Abstract 17067: Circulating Lipoprotein (a) Level, Apolipoprotein (a) Isoform Size, and Risk of Unexplained Ischemic Stroke in Younger Adults (The THrombophilia in Cryptogenic stroKe [THICK] Study)
Background: Lipoprotein (a) [Lp(a)] comprises an apolipoprotein (a) [apo(a)] molecule that contains a variable number of kringle IV type 2 (KIV-2) repeats. KIV-2 number determines Lp(a) size but relates inversely to serum Lp(a) levels. Both smaller apo(a) isoforms and higher Lp(a) levels have been linked to coronary heart disease and, less so, stroke, but their independent contributions are less well defined. The role of Lp(a) in younger adults with cryptogenic stroke remains largely unexamined.
Methods: We evaluated Lp(a) and apo(a) isoforms in a prospective case-control study of prothrombotic risk factors for unexplained ischemic stroke in subjects ages 18 to 64. Cases consisted of patients admitted to Weill Cornell Medical Center (2002 [[Unable to Display Character: –]] 2011) with cryptogenic stroke based on modified TOAST criteria. Controls included volunteers recruited from the area. Lp(a) was measured in 255 cases (≥2 months post stroke) or 390 controls with both a molecular-weight (KIV-2 number) independent and a molecular-weight dependent immunoturbidimetric assay. Apo(a) isoform size was determined by agarose gel electrophoresis.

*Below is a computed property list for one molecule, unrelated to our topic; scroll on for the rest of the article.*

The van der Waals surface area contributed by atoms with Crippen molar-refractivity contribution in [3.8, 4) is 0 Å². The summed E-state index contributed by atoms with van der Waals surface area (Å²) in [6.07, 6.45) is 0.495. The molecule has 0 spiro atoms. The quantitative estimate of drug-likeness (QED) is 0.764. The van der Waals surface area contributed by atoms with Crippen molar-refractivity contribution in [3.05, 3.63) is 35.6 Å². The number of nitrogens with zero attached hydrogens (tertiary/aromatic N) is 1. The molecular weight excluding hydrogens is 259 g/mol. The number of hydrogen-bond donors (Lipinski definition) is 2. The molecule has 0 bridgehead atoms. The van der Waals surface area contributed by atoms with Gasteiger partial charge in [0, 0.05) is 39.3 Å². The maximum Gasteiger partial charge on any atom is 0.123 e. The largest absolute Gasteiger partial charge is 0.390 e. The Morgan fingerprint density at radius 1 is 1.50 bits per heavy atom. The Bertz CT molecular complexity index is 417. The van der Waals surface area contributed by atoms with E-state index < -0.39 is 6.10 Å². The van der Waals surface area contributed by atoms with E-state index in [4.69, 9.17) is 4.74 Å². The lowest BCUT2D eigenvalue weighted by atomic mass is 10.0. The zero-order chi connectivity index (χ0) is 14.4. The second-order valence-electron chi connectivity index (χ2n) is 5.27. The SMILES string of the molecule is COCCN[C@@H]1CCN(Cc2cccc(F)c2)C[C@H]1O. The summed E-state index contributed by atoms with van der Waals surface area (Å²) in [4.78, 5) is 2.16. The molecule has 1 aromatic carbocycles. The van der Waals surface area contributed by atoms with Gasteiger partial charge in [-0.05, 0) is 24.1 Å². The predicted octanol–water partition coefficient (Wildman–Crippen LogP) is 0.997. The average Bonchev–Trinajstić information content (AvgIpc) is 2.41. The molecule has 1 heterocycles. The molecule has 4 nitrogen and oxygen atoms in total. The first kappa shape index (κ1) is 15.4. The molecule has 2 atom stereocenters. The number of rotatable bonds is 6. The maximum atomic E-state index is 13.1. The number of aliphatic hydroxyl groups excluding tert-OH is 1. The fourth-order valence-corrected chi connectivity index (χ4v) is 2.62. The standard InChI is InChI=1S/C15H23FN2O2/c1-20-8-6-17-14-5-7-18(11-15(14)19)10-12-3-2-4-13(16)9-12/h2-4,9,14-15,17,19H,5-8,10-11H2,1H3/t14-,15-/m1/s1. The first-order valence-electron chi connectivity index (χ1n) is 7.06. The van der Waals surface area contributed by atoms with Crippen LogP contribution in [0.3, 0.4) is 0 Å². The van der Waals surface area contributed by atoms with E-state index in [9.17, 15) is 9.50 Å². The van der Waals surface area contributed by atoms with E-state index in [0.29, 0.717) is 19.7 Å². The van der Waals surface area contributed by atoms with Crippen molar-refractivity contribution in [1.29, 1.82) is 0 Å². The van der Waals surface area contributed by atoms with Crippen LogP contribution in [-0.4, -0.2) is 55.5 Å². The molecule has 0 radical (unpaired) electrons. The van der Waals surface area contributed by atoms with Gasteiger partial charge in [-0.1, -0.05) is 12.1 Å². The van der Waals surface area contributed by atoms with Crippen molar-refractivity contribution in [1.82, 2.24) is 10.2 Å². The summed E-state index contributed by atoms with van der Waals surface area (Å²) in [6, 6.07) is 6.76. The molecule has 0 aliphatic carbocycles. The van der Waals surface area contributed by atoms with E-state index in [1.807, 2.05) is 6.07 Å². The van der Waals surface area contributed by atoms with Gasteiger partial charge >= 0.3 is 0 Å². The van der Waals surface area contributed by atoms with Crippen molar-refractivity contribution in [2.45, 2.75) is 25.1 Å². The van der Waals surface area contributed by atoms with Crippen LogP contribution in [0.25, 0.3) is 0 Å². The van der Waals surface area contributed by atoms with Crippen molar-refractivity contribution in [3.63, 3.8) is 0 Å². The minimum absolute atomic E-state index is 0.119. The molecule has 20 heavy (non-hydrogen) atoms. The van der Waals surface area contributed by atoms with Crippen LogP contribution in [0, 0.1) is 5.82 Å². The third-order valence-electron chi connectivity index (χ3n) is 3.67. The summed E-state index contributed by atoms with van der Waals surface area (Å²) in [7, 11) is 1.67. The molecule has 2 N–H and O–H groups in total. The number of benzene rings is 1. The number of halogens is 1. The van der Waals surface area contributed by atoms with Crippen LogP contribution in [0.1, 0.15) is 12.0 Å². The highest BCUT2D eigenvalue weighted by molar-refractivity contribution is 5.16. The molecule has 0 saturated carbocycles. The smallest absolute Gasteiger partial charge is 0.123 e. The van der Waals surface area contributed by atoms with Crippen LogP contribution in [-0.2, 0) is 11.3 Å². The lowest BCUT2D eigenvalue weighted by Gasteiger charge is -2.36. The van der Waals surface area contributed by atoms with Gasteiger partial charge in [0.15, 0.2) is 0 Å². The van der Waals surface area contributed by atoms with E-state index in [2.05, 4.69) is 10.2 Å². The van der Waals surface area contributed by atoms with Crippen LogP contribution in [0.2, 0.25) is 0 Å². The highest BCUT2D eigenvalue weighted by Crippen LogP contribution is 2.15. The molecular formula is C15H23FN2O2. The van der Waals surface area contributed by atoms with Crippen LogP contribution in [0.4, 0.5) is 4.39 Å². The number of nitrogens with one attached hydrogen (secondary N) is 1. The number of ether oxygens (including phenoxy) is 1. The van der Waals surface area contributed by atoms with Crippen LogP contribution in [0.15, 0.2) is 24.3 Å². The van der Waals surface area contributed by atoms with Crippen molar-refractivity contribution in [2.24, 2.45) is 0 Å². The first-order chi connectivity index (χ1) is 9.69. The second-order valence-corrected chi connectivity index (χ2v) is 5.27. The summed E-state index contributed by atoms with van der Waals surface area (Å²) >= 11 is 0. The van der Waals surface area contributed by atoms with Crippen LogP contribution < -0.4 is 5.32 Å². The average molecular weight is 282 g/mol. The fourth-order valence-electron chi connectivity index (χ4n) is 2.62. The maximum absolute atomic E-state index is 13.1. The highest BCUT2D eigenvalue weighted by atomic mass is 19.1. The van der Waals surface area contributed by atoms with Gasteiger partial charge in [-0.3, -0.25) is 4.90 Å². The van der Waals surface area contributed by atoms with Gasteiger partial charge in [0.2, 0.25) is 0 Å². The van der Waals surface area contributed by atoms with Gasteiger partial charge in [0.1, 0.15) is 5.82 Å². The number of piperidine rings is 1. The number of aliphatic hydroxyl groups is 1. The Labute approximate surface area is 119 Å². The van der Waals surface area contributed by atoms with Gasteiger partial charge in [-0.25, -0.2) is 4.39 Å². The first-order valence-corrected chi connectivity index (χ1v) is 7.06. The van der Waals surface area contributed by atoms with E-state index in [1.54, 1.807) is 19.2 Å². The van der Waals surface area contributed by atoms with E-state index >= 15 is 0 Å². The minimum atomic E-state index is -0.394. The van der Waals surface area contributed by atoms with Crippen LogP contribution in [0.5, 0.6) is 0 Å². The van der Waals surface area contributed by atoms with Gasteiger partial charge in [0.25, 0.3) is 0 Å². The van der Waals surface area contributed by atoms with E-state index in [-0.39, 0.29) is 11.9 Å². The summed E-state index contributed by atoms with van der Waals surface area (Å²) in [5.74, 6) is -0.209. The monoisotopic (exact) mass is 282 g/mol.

Results: Cases and controls were similar for most characteristics (median age 46 vs 44; women, 39 vs 46%; white 60 vs 63%, black 13 vs 12%, Hispanic 17 vs 18%), but cases had more frequent hypertension, diabetes, smoking, and migraine with aura. In race-specific analyses, Lp(a) levels showed positive associations with cryptogenic stroke in whites, but not in the smaller subgroups of blacks and Hispanics. After full adjustment, comparison of the highest to the lowest quartile in whites was significant for molecular-weight-independent (OR=2.10 [95% CI=1.03, 4.27]), and near-significant for molecular-weight-dependent Lp(a) (OR=1.86 [95% CI=0.97, 3.55]). These associations were unchanged with significant adjustment for apo(a) size. By contrast, apo(a) size was not significantly associated with cryptogenic stroke in any ethnic subgroup.
Conclusions: This study shows that Lp(a) level, but not apo(a) isoform size, is an independent risk factor for unexplained ischemic stroke in young and middle-aged adults of European descent. Future studies will need to examine this association in sufficiently powered samples for other ethnic groups.
Author Disclosures: A. Beheshtian: None. S. Shitole: None. A.Z. Segal: None. R.P. Tracy: None. D. Rader: None. R.B. Devereux: None. J.R. Kizer: Ownership Interest; Significant; Expert Witness work for Pfizer regarding the relationship of PremPro with stroke..
- © 2014 by American Heart Association, Inc.